Related Research Articles

Baron Clifford of Chudleigh Title in the English peerage

Baron Clifford of Chudleigh, of Chudleigh in the County of Devon, is a title in the Peerage of England. It was created in 1672 for Thomas Clifford. The title was created as "Clifford of Chudleigh" rather than simply "Clifford" to differentiate it from several other Clifford Baronies previously created for members of this ancient family, including the Barony of de Clifford (1299), which is extant but now held by a branch line of the Russell family, having inherited through several female lines.

Henry Hugh Clifford English recipient of the Victoria Cross

Major General Sir Henry Hugh Clifford was an English recipient of the Victoria Cross, the highest and most prestigious award for gallantry in the face of the enemy that can be awarded to British and Commonwealth forces.

Hugh Charles Clifford, 7th Baron Clifford of Chudleigh was a British peer. He inherited the title from his father on 29 April 1831.

Hugh Clifford, 2nd Baron Clifford of Chudleigh (1663–1730) was baptized on 21 December 1663 in Ugbrooke and died on 12 October 1730 in Cannington, Somerset, England. Though the 7th child and 2nd son, he was the eldest living son when his father died. He succeeded his father in the barony on his father's death in 1673.

Hugh Clifford, 3rd Baron Clifford of Chudleigh English noble

Hugh Clifford, 3rd Baron Clifford of Chudleigh of Ugbrooke House near Chudleigh in Devon, was a peer.

Cary family

The Cary family is an English aristocratic family with a branch in Ireland. The earliest known ancestor of the family is Sir Adam de Kari who was living in 1198. Sir John Cary purchased the Manor of Clovelly in the 14th century and established the family's status as members of the landed gentry. Various branches of the family were ennobled in the late 16th and early 17th centuries as Baron Hunsdon and Viscount Falkland.

Ugbrooke Grade I listed historic house museum in Teignbridge, United Kingdom

Ugbrooke House is a stately home in the parish of Chudleigh, Devon, England, situated in a valley between Exeter and Newton Abbot.

Haccombe village and former civil parish in Devon, England

Haccombe is a hamlet, former parish and historic manor in Devon, situated 2 1/2 miles east of Newton Abbot, in the south of the county. It is possibly the smallest parish in England, and was said in 1810 to be remarkable for containing only two inhabited houses, namely the manor house known as Haccombe House and the parsonage. Haccombe House is a "nondescript Georgian structure" (Pevsner), rebuilt shortly before 1795 by the Carew family on the site of an important mediaeval manor house.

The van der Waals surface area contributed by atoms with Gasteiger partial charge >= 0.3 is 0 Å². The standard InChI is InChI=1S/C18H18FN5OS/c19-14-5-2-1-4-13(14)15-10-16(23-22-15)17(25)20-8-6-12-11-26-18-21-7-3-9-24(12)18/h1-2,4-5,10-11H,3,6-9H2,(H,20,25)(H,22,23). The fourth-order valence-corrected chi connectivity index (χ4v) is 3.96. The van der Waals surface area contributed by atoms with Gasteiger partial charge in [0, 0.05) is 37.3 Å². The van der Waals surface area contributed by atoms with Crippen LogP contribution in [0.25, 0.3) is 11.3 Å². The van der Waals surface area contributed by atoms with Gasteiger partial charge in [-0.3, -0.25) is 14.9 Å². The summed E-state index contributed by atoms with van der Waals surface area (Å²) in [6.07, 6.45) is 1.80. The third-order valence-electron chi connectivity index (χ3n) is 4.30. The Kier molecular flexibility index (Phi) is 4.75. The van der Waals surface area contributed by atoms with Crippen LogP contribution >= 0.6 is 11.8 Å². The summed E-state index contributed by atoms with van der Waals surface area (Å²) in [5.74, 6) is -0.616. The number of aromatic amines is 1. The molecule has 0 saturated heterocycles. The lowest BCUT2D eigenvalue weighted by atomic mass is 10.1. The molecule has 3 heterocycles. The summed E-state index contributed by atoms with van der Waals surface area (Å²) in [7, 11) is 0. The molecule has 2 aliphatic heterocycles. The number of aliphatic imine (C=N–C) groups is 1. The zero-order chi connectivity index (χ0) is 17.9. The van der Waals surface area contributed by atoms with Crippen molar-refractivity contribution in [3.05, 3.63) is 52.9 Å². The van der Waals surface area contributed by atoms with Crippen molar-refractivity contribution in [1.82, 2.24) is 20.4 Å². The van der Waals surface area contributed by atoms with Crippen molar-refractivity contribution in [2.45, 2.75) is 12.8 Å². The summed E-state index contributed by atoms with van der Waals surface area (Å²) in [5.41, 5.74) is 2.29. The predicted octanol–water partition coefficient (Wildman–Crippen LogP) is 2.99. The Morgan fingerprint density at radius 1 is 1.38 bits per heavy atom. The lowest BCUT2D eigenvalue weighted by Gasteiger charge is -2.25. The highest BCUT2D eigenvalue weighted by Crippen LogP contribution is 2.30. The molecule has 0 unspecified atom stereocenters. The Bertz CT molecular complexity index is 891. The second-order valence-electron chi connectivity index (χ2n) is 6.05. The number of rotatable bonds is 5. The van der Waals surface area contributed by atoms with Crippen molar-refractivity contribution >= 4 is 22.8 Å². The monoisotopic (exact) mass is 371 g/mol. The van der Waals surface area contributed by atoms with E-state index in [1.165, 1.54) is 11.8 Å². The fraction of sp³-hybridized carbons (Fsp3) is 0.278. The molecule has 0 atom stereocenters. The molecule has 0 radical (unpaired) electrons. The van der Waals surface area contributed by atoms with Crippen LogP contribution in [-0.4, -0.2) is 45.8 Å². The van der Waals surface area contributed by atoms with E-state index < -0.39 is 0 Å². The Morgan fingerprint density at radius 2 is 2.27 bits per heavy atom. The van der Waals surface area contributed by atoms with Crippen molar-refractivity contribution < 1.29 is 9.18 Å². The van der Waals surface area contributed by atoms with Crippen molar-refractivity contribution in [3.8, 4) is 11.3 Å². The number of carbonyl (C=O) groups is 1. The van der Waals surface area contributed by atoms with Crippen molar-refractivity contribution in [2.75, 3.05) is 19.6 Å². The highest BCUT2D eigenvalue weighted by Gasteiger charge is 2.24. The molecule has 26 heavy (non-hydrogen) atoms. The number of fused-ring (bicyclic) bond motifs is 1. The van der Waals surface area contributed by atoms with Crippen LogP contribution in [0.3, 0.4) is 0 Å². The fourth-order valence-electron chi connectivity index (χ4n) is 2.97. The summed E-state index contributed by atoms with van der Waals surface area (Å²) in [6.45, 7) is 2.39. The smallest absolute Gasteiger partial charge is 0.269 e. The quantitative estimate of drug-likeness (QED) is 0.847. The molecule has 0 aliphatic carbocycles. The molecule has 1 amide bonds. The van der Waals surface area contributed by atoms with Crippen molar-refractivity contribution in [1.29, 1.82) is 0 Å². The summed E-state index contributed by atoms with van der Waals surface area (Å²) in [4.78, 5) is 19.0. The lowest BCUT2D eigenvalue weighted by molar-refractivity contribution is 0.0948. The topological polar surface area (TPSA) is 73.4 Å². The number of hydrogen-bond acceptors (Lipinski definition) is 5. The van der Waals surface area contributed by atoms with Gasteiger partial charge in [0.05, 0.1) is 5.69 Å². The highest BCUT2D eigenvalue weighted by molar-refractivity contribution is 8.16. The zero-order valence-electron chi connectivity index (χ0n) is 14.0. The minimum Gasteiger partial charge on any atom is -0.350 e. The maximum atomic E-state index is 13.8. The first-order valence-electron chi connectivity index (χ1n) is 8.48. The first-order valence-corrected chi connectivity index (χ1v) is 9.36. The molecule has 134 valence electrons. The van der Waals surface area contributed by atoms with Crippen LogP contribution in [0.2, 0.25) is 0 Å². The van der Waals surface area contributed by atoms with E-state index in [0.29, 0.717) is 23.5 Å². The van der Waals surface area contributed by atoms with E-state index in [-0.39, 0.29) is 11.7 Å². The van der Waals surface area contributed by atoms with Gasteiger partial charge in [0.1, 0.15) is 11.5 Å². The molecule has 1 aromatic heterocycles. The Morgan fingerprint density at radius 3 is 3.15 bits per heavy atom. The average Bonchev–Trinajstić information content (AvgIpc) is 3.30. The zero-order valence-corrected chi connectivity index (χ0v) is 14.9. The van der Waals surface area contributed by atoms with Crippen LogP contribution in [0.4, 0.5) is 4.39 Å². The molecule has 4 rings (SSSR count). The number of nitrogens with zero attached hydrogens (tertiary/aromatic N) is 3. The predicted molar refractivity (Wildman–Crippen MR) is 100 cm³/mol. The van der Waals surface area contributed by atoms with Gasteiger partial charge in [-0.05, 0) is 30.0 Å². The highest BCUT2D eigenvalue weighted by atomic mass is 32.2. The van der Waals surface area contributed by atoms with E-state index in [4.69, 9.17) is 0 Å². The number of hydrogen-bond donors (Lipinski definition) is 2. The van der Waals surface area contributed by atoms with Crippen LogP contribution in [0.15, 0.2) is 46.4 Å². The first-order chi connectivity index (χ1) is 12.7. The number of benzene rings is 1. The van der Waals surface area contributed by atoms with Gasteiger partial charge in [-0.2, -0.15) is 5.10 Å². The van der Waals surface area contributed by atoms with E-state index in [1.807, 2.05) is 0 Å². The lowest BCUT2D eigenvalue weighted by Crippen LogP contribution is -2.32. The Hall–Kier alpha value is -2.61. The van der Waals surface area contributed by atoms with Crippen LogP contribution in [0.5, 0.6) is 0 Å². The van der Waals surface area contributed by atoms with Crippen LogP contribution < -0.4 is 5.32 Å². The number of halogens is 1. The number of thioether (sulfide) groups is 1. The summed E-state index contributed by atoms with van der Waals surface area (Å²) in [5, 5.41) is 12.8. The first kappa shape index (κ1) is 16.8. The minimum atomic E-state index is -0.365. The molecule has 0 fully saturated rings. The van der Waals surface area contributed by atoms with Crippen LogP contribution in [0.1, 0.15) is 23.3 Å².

George Carey (c. 1541 – 1616) English politician

Sir George Carey, of Cockington in the parish of Tor Mohun in Devon, England, was Lord Deputy of Ireland from May 1603 to February 1604.

Richard Strode (died 1669) Kingdom of England politician

Sir Richard Strode of Newnham, Plympton St Mary, Devon and of Chalmington in Dorset, was a member of the Devonshire gentry who served as MP for Bere Alston in 1604, Bridport in 1626 and for Plympton Erle in 1640. He was by religion a puritan and towards the end of his life a baptist. During the Civil War he was a parliamentarian and raised a force of 3,000 dragoons.

Hugh Pollard (sheriff) English judge

Sir Hugh Pollard lord of the manor of King's Nympton in Devon, was Sheriff of Devon in 1535/6 and in 1545 was appointed Recorder of Barnstaple in Devon.

Chudleigh baronets

The Chudleigh Baronetcy, of Ashton in the County of Devon, was a title in the Baronetage of England. It was created on 1 August 1622 for George Chudleigh (d.1656), Member of Parliament for St Michael's, East Looe, Lostwithiel and Tiverton. The title became extinct on the death of the sixth Baronet in 1745.